Maybe even if it weren't a general-election year, President Obama would still be proposing that Congress give him the power to merge federal agencies to make the government smaller and more efficient.
But the fact is it is the year in which the president is seeking re-election, a year in which both the eventual Republican presidential nominee and Obama's GOP opponents in Congress will assert hundreds of times before it's over that he is a big-government Democrat.
So the president's proposal Friday that Congress grant him the authority to streamline government comes just in time to serve as a handy defense against those election-year charges from Republicans that he's a defender of oversized and wasteful government.
According to the Associated Press, which got a heads-up on the president's proposal from a White House official, the first recommended mergers would be in the commerce and trade areas.
Obama would be able to propose consolidations and Congress would dispose of them in 90 days with a simple up or down vote. President Ronald Reagan was the last Oval Office to have this authority.
The official told the AP that 1,000 to 2,000 jobs would be eliminated through attrition (that should ease some of the opposition from unions that represent federal workers.) The savings would be as much as $3 billion over 10 years, the official said.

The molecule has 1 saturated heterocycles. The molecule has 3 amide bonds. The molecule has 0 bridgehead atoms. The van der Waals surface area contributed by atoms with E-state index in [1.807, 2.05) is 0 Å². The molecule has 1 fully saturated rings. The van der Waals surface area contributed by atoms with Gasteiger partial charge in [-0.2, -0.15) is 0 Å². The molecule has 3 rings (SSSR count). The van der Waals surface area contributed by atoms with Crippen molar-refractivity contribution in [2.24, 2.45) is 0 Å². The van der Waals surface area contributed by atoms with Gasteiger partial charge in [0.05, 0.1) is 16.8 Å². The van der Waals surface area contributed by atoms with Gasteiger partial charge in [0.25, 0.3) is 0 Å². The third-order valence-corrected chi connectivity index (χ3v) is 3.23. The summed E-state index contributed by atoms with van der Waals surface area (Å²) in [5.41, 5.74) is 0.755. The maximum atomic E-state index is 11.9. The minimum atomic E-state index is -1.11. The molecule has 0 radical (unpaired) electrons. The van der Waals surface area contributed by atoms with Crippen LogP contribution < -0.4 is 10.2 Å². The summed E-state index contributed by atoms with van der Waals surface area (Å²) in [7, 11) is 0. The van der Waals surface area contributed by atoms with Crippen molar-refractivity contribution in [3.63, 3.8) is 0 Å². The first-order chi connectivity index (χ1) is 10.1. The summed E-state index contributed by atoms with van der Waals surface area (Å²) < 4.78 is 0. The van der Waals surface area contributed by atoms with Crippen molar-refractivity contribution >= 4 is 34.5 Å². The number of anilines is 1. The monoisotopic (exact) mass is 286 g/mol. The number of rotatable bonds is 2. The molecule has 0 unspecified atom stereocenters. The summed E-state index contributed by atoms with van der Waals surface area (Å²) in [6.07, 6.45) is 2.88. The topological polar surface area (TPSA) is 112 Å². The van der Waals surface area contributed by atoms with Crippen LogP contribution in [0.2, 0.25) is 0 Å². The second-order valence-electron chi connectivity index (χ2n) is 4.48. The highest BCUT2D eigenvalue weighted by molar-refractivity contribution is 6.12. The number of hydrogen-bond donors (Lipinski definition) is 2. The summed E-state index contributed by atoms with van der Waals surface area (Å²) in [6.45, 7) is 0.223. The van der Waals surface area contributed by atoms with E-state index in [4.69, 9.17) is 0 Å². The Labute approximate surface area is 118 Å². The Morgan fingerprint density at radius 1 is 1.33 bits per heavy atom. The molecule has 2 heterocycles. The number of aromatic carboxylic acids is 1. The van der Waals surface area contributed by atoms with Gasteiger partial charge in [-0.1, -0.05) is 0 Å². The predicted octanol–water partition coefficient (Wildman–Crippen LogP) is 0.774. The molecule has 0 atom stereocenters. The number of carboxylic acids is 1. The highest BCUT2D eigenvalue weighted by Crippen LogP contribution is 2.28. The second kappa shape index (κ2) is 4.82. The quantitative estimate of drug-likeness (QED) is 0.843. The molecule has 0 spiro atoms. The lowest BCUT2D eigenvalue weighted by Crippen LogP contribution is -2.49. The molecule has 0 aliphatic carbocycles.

What's not to love if you're a small-government Republican? It should be an offer congressional Republicans can't refuse.
Which is exactly the point. Obama is placing congressional Republicans in a box by presenting them with an idea they should be quick to embrace.
But it comes from a president whose agenda they seem to reflexively recoil against. And it also comes during an election year when the last thing they want to give him are any legislative victories that might help him win re-election.
Thus the dilemma for congressional Republicans.
If they reject it, Obama can add another arrow to his quiver of attacks against a do-nothing Congress while he can campaign as someone who would streamline government if only Republicans would let him.
And if congressional Republicans accept it, they give him a victory he can campaign on.
Either way, it allows him to better position himself against Mitt Romney, the likely Republican nominee. Romney's 59-point economic plan includes reducing the size of the federal workforce and eliminating duplication.
Friday's proposal gives Obama his own counter to Romney.
So now the ball's clearly in the Republican court. If the past is any guide, their response will be that Obama's plan doesn't go nearly far enough in whittling big government down to size.